Security Flaws and The Public Conciousness
In “Duped Bride Gets No Sympathy,” Kim Cameron writes about an Ebay scam. What’s interesting to me is some of the language that the scammer used to justify their requests:
“Her attacker convinced her to use Western Union due to “a security breach at Paypal”.” (Kim Cameron, summarizing video)….
“Another red flag was the wire-transfer “Kate” requested, saying her account on PayPal, eBay’s own payment system, had been frozen because of — what else? — a scammer’s intrusion.” (South Bend Tribune)
People have very real challenges in dealing with con men, online or off. In the online world, a whole set of indicia that we might be able to use are not present. Trust boundaries are abstracted. Offline, we use where we meet someone as important information. Figuring out how to protect ourselves online requires knowledge, it requires analysis of that knowledge, and it requires sharing effective defensive techniques.
With the rise of breach reporting, we’re starting to get anecdotes. I’m hopeful that those anecdotes can be turned into data. Unfortunately, those affected by the breaches are pushing back, and hard, against the mandatory release of information. This is clearly in their short-term interest, to avoid having customers flee. It probably isn’t in their long-term interest, and it’s certainly not in the public interest to have these failures swept under the rug.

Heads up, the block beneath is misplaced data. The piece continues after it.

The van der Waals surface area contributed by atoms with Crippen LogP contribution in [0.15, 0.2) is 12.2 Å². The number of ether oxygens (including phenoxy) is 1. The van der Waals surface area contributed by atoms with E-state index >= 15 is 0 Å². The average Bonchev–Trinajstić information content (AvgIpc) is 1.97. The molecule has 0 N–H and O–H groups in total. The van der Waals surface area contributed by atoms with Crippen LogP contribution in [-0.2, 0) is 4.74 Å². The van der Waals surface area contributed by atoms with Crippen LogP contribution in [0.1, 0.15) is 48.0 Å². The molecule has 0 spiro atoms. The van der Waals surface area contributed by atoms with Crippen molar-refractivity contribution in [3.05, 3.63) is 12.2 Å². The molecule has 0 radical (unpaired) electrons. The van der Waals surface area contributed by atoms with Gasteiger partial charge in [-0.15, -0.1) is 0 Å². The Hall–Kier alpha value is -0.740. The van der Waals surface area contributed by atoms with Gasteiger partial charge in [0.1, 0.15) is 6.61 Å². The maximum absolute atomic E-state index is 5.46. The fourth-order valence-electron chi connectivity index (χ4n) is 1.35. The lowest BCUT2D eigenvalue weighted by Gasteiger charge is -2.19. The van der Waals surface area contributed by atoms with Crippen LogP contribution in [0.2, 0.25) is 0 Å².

After the break, more on why breach disclosure is in the long term interest of companies.
There’s a couple of reasons that breach disclosure is in the long term interests of companies.
- Breaches happen. If disclosures are normalized, then the negative brand impact will tend to be pretty low. Everyone makes mistakes now and then.
- If breaches happen, and they’re not happening to you, it should be a source of competitive advantage that you’re preventing them. How can a consumer distinguish when everyone can lie?
- Breaches notices are a source of data. One of the hardest jobs that a security manager has is aligning spending with risk. Getting good statistics about what goes wrong requires a stream of stories about what’s going wrong. Without that knowledge, its hard to make good decisions. Imagine a world without crime statistics, or mortality statistics.